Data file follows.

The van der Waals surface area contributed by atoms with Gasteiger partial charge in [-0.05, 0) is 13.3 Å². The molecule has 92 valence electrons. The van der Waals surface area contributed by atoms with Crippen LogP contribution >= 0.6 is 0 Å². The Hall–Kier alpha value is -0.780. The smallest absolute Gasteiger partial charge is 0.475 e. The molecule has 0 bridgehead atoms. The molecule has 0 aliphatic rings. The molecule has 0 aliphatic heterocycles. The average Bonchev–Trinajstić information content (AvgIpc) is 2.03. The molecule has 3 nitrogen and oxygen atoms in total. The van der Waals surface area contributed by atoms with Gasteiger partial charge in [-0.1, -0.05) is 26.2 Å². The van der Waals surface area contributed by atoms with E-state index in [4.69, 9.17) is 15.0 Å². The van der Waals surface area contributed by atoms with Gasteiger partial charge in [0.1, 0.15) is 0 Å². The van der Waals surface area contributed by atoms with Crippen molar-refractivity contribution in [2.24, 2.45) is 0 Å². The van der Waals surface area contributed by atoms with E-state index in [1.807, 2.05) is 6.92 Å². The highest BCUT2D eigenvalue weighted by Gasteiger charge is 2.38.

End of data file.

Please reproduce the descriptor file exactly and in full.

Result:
The van der Waals surface area contributed by atoms with Gasteiger partial charge in [-0.05, 0) is 13.3 Å². The molecule has 92 valence electrons. The van der Waals surface area contributed by atoms with Crippen LogP contribution >= 0.6 is 0 Å². The Hall–Kier alpha value is -0.780. The smallest absolute Gasteiger partial charge is 0.475 e. The molecule has 0 bridgehead atoms. The molecule has 0 aliphatic rings. The molecule has 0 aliphatic heterocycles. The average Bonchev–Trinajstić information content (AvgIpc) is 2.03. The molecule has 3 nitrogen and oxygen atoms in total. The van der Waals surface area contributed by atoms with Gasteiger partial charge in [-0.1, -0.05) is 26.2 Å². The van der Waals surface area contributed by atoms with E-state index in [4.69, 9.17) is 15.0 Å². The van der Waals surface area contributed by atoms with Gasteiger partial charge in [0.1, 0.15) is 0 Å². The van der Waals surface area contributed by atoms with Crippen molar-refractivity contribution in [2.24, 2.45) is 0 Å². The van der Waals surface area contributed by atoms with E-state index in [1.807, 2.05) is 6.92 Å². The highest BCUT2D eigenvalue weighted by Gasteiger charge is 2.38.